Siem Reap province
More than 20 homes were burned down by provincial Forestry Administration officials during a raid on Prey Choam village in Siem Reap province last week, in an attempt to force villagers to relocate from land claimed by the government for reforestation.
Prey Choam resident Oeun Ourn said Monday that forestry officials started burning homes in the village last Wednesday.
“The provincial forestry administration went to raid the villagers’ houses,” he said, adding that the forestry officials had later set a new eviction deadline, which is due to expire today.
“They were targeting cottages that were not inhabited.”
About 300 families live in Prey Choam in Banteay Srei district’s Khun Ream commune, with 49 of the families headed by former Khmer Rouge soldiers who settled there during the mid-1990s after receiving permission from the district chief to build houses in the area.
“I came to this area in 1996 after I knew that this land was being used to settle former soldiers who wanted to make a living,” Oeun Ourn said.
He added that villagers were informed of the eviction on April 3 after provincial Forestry Administration posted letters on the walls of their homes.
“The letters informed us we had to move from the village by April 27 and I was very surprised because it happened with no explanation,” Oeun Ourn said.
During the raid, flames spread from empty homes to inhabited ones, local resident Horm Chom said.
“They burnt my son’s house because they could not see anyone living in the hut. My son is a frontline soldier at Preah Vihear Temple,” he said. “While he is stationed there to protect Cambodian territory, his house is burnt down.”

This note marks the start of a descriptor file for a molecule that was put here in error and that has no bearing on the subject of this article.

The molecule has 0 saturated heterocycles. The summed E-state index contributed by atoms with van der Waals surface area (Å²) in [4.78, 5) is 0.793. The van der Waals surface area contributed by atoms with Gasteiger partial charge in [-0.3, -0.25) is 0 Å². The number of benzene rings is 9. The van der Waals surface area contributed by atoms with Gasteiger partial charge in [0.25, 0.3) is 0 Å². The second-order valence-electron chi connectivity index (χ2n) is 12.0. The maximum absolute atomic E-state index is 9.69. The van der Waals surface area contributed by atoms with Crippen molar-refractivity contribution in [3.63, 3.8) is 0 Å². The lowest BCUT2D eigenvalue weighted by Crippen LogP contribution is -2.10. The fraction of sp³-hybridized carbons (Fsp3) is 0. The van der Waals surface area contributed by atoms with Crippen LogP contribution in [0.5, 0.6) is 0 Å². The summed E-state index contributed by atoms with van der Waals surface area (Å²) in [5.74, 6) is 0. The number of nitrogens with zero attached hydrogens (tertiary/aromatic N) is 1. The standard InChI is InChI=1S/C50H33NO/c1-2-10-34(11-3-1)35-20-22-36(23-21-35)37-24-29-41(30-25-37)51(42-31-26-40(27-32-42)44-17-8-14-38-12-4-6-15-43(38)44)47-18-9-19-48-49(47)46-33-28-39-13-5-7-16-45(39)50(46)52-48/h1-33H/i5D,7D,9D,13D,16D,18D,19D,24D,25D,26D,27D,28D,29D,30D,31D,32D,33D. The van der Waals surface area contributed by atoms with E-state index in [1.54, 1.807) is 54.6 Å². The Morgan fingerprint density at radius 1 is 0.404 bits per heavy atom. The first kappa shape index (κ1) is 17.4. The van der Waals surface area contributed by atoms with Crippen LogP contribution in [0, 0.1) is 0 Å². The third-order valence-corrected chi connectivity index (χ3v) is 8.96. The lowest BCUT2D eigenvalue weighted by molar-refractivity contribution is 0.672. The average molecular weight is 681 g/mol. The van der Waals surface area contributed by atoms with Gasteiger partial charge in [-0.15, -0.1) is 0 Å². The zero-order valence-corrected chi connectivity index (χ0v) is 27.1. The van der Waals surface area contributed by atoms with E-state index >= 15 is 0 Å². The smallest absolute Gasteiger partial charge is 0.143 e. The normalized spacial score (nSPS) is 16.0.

Another Prey Choam resident, Rim Rouy, said that his home was accidentally burnt down during the raid.
“The wind blew the fire over to my house, I did not have time to get anything out,” he said.
Chheng Kim Son, general director of the provincial Forestry Administration, said on Monday that villagers had been warned repeatedly about the eviction deadline prior to the raid.
“We just burnt some cottages which had no people living in them to show that we are serious about moving people out of the protected forest area,” he said, adding that the eviction order was issued after an influx of new families in the area led to an increase in illegal logging activities.
“There used to be only 42 families living illegally near the forest but this number has grown to 300.”
Chheng Kim Son said that forestry officials planned to evict residents from 300 hectares of land which has been reclaimed by the government. Officials intend it to be used to plant more than 10,000 ebony trees to reverse environmental damage caused by illegal logging.
Banteay Srei district chief Meun Vuthy could not be reached for comment on Monday, but told The Post last week that the decision to create a forestry plantation on the contested land would adversely affect villagers living in the area.
“They have to leave if the government wants to develop this area because they are living on government land, however no provisions have been made to help them relocate,” he said.